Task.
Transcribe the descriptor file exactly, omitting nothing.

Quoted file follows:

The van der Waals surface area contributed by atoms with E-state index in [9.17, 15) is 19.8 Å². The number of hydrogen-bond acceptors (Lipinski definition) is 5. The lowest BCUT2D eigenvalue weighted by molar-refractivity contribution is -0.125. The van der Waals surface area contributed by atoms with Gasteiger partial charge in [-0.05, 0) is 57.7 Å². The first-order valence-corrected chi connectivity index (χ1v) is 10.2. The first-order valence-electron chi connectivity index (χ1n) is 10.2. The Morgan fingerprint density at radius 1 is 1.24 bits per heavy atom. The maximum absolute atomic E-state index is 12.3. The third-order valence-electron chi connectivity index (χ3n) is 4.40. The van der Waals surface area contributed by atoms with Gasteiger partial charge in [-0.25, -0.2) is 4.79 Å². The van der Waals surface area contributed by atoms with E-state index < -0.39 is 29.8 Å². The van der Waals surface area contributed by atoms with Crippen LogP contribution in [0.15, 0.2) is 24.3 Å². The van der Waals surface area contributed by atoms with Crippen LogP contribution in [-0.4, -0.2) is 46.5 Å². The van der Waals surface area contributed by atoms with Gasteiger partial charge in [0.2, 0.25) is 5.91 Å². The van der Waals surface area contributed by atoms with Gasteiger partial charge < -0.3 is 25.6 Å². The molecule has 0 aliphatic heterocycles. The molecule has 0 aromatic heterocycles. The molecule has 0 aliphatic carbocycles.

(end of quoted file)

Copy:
The van der Waals surface area contributed by atoms with E-state index in [9.17, 15) is 19.8 Å². The number of hydrogen-bond acceptors (Lipinski definition) is 5. The lowest BCUT2D eigenvalue weighted by molar-refractivity contribution is -0.125. The van der Waals surface area contributed by atoms with Gasteiger partial charge in [-0.05, 0) is 57.7 Å². The first-order valence-corrected chi connectivity index (χ1v) is 10.2. The first-order valence-electron chi connectivity index (χ1n) is 10.2. The Morgan fingerprint density at radius 1 is 1.24 bits per heavy atom. The maximum absolute atomic E-state index is 12.3. The third-order valence-electron chi connectivity index (χ3n) is 4.40. The van der Waals surface area contributed by atoms with Gasteiger partial charge in [-0.25, -0.2) is 4.79 Å². The van der Waals surface area contributed by atoms with E-state index < -0.39 is 29.8 Å². The van der Waals surface area contributed by atoms with Crippen LogP contribution in [0.15, 0.2) is 24.3 Å². The van der Waals surface area contributed by atoms with Crippen LogP contribution in [-0.4, -0.2) is 46.5 Å². The van der Waals surface area contributed by atoms with Gasteiger partial charge in [0.2, 0.25) is 5.91 Å². The van der Waals surface area contributed by atoms with Gasteiger partial charge < -0.3 is 25.6 Å². The molecule has 0 aliphatic heterocycles. The molecule has 0 aromatic heterocycles. The molecule has 0 aliphatic carbocycles.